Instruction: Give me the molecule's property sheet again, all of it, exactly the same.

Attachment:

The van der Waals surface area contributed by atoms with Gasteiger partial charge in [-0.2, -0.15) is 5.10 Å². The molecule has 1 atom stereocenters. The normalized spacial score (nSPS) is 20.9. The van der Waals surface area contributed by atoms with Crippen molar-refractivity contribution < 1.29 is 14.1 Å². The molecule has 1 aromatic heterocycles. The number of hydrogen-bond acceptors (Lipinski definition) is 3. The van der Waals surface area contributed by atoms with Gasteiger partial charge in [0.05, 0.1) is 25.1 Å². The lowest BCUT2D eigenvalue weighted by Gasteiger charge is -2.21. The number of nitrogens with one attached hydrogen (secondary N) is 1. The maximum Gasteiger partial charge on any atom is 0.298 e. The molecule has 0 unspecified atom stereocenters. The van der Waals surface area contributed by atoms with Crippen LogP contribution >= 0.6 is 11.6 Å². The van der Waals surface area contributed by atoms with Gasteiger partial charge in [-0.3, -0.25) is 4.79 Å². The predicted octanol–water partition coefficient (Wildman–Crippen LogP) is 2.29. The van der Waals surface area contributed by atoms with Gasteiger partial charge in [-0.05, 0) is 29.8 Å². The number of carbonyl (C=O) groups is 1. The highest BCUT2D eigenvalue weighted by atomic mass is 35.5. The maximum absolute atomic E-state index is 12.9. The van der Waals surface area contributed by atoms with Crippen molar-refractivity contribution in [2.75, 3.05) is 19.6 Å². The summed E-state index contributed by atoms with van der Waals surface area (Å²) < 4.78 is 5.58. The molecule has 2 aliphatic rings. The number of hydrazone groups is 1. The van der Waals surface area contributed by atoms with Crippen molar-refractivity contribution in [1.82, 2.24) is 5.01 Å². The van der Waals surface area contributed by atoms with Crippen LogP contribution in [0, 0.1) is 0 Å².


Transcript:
The van der Waals surface area contributed by atoms with Gasteiger partial charge in [-0.2, -0.15) is 5.10 Å². The molecule has 1 atom stereocenters. The normalized spacial score (nSPS) is 20.9. The van der Waals surface area contributed by atoms with Crippen molar-refractivity contribution < 1.29 is 14.1 Å². The molecule has 1 aromatic heterocycles. The number of hydrogen-bond acceptors (Lipinski definition) is 3. The van der Waals surface area contributed by atoms with Gasteiger partial charge in [0.05, 0.1) is 25.1 Å². The lowest BCUT2D eigenvalue weighted by Gasteiger charge is -2.21. The number of nitrogens with one attached hydrogen (secondary N) is 1. The maximum Gasteiger partial charge on any atom is 0.298 e. The molecule has 0 unspecified atom stereocenters. The van der Waals surface area contributed by atoms with Crippen LogP contribution >= 0.6 is 11.6 Å². The van der Waals surface area contributed by atoms with Gasteiger partial charge in [-0.3, -0.25) is 4.79 Å². The predicted octanol–water partition coefficient (Wildman–Crippen LogP) is 2.29. The van der Waals surface area contributed by atoms with Gasteiger partial charge in [-0.05, 0) is 29.8 Å². The number of carbonyl (C=O) groups is 1. The highest BCUT2D eigenvalue weighted by atomic mass is 35.5. The maximum absolute atomic E-state index is 12.9. The van der Waals surface area contributed by atoms with Crippen molar-refractivity contribution in [2.75, 3.05) is 19.6 Å². The summed E-state index contributed by atoms with van der Waals surface area (Å²) < 4.78 is 5.58. The molecule has 2 aliphatic rings. The number of hydrazone groups is 1. The van der Waals surface area contributed by atoms with Crippen molar-refractivity contribution in [1.82, 2.24) is 5.01 Å². The van der Waals surface area contributed by atoms with Crippen LogP contribution in [0, 0.1) is 0 Å².